KHN Morning Briefing

Summaries of health policy coverage from major news organizations

Swing State Highlights: Ohio’s Provisional Ballots; Sandy’s Impact On Voting

KHN's Sarah Barr samples campaign news coverage each week from swing states to see how health policy developments, and other political issues, are playing.

The Cleveland Plain Dealer: Provisional Ballots Could Keep Ohio's Presidential Outcome In Doubt For Days After Election
As the presidential race narrows in Ohio, the Buckeye State runs the risk of preventing the United States from calling a winner for days after the Nov. 6 election. A wild card in declaring a winner on Election Night could be thousands provisional ballots. Provisionals are given to voters when their eligibility is in question, often because of address changes or discrepancies. Election boards hold the ballots 10 days to determine eligibility (Spector, 10/30). 

Also in the news, last-minute ad buys in Pennsylvania -

Philadelphia Inquirer: Romney Backers Buying Ads In Pennsylvania
Two Republican super PACs are making a late play to try to crack Democratic-leaning Pennsylvania, spending a combined $3.2 million to air TV commercials across the state in support of Mitt Romney. Restore Our Future, the pro-Romney super PAC run by former aides to the Republican nominee, is spending $2.1 million over the campaign's final week to attack President Obama in the state, including $1 million devoted to the expensive Philadelphia media market. That's on top of $1.1 million in airtime purchased by Americans for Job Security (Fitzgerald and Warden, 10/30).

Pittsburgh Post-Gazette: Obama, Romney Have Bypassed Pennsylvania In Advertising War -- Until Now
"We are going to win Pennsylvania, but we're not taking anything for granted, which is what good campaigns do," Obama campaign manager Jim Messina said in a conference call with reporters.
Pennsylvania has not been the key presidential battleground it has been in years past, which is partially reflected in the lack of network television advertising: Through last week, the Obama and Romney campaigns spent $100 million in Ohio compared with just $5 million next door in Pennsylvania (McNulty, 10/30).

Meanwhile, various newspapers also offered local coverage of how Mega-Storm Sandy is affecting early voting and campaign appearances in key states -

Pittsburgh Post-Gazette: Corbett Extends Deadline For Absentee Ballots In Some Counties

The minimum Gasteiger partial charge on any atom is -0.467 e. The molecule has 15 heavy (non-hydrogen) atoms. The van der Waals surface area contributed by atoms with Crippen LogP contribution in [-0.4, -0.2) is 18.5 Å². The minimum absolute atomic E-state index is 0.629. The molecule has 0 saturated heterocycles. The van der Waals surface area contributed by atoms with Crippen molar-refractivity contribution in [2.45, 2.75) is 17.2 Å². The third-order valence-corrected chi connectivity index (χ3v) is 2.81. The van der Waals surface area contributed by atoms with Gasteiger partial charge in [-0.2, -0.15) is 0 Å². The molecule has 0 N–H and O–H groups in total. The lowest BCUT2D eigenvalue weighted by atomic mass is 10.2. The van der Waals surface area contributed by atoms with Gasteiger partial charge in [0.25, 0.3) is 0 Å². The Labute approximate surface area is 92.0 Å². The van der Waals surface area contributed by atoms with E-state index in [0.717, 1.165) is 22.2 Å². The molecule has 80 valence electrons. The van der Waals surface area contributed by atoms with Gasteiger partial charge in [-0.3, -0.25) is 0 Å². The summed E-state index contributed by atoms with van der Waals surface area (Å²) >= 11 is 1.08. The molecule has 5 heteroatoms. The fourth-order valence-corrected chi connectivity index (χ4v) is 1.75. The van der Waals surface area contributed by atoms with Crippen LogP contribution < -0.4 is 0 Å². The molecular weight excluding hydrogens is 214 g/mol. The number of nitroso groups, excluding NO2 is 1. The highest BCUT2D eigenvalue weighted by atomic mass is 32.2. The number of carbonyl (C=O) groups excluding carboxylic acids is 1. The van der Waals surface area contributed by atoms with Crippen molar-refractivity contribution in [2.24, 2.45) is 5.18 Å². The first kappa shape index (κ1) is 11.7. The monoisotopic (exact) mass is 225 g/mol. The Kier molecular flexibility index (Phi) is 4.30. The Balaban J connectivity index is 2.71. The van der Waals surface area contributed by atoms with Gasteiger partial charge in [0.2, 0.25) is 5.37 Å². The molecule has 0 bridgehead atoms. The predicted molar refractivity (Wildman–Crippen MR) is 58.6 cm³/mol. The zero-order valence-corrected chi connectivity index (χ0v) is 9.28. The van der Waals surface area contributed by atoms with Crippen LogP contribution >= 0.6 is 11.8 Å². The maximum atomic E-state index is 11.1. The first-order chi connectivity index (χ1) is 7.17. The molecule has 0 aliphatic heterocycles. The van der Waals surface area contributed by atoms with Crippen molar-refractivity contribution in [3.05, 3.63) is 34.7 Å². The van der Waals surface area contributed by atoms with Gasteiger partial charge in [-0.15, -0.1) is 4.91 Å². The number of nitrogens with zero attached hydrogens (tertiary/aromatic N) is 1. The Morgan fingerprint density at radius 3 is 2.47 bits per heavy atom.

Monday's closures of county courthouses across the state has led Gov. Tom Corbett to allow some counties to extend today's deadline for applying for an absentee ballot. ... The governor announced Monday night that counties could extend that deadline by one day for each day their courthouse is closed this week as a result of storm damage (Olson, 10/30).

The Tampa Bay Times: Superstorm Sandy Upends Presidential Campaign
Superstorm Sandy forced the presidential race into a unpredictable spin Monday as rain and high winds pummeled the East Coast, causing both campaigns to cancel events with a week left in a battle that remains bitterly close. President Barack Obama skipped a rally with Bill Clinton in Orlando on Monday and an event in Wisconsin today ... The campaign has been intensely close for weeks, each side feeling bursts of momentum only to be dragged back into a dead heat, and the storm injected a powerful sense of unease and limbo (Leary, 10/30). 

The Cincinnati Enquirer: Buckeye Political Strategies Set Askew
The storm’s power outages could linger until Election Day in some parts on the East Coast. The campaign suspension holds risks for both men, experts say. ... It was unclear late Monday whether Obama would still make a planned Cincinnati campaign stop Wednesday. Vice President Joe Biden canceled campaign appearances through Thursday. ...“If the storm has half the impact that’s predicted, its hurts both candidates,” said Hiram College political science professor Jason Johnson. Obama benefits from the national spotlight on his leadership role, but curtailed early voting could help Romney win the battleground state of Virginia, he said (Coolidge, 10/30).

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